I realized during that time that I was enjoying the problem-solving and research more than pounding code, and when the last company I worked at closed down (not my fault!) I began my focus on helping small businesses to resolve, or better still, avoid, the most common pitfalls that afflict so many of us.

TREVOR: I mentioned in the introduction working from home- what do you see as the advantages to this as opposed to ‘going to work’ and are there any disadvantages?

JOEL: I think best in an environment I can control. Working from home allows me to negotiate ‘quiet time’ where no one disturbs me. I put on my headphones, crank up the Mozart (or Dylan, or Stan Ridgway, or the Beatles . . . ) and pretend the world around me doesn’t exist. Since, as you mentioned, my business partner is my wife who knows me well, food and drink appear on my side table as needed without disrupting me, and distractions are headed off at the pass.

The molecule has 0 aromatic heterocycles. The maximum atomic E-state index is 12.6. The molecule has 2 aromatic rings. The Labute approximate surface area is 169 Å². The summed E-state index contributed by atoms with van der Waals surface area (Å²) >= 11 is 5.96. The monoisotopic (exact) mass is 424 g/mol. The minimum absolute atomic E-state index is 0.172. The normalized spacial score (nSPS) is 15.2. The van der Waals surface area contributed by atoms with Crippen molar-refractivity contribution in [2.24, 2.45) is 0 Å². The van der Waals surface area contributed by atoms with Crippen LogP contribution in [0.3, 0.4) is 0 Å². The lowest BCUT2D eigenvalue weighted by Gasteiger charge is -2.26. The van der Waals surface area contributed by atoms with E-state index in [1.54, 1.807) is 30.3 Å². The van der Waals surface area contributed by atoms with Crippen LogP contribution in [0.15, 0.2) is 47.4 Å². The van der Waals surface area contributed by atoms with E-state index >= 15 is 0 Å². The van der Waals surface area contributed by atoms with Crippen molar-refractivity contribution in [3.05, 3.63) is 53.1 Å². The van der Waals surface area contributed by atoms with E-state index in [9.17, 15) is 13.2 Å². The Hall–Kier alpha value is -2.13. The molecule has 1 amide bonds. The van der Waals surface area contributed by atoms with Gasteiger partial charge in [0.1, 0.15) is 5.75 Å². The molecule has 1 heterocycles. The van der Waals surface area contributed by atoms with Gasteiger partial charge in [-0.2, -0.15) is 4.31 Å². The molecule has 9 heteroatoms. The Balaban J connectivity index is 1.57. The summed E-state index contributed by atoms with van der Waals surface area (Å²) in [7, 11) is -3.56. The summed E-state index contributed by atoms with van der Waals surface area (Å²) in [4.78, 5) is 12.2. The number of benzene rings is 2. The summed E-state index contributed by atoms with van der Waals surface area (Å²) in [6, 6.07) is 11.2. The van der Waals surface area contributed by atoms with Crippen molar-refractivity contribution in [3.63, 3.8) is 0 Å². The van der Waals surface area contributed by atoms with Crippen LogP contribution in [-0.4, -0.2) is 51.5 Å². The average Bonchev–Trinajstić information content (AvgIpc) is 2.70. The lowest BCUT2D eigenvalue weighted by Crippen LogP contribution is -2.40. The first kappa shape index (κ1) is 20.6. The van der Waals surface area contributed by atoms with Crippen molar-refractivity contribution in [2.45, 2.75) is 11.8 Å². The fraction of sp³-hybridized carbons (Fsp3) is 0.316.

I’m also free to work odd hours. I have never worked best getting all my sleep in one fell swoop; to me, it feels the same as if you ate your entire daily intake of food at once. I tend to take long naps ‘round the clock, with a good five-hour chunk at night and shorter naps late morning and afternoon. If I wake up at 3 a.m. with an idea, I can be at my office in 30 seconds, executing it, instead of trying vainly to get back to sleep so I can ‘go to work’ at 8 a.m.

It also personalizes all my work effort, in my own mind. Every client, whether they arrive physically or not (most don’t) feels, to me, like a guest in my home. It helps keep the ‘warm and friendly’ in our business, better than a formal office environment could.

Also saves on gas.

The disadvantages are primarily controlling distractions, so that when you’re at work you’re really at work, and then quitting at the end of the day.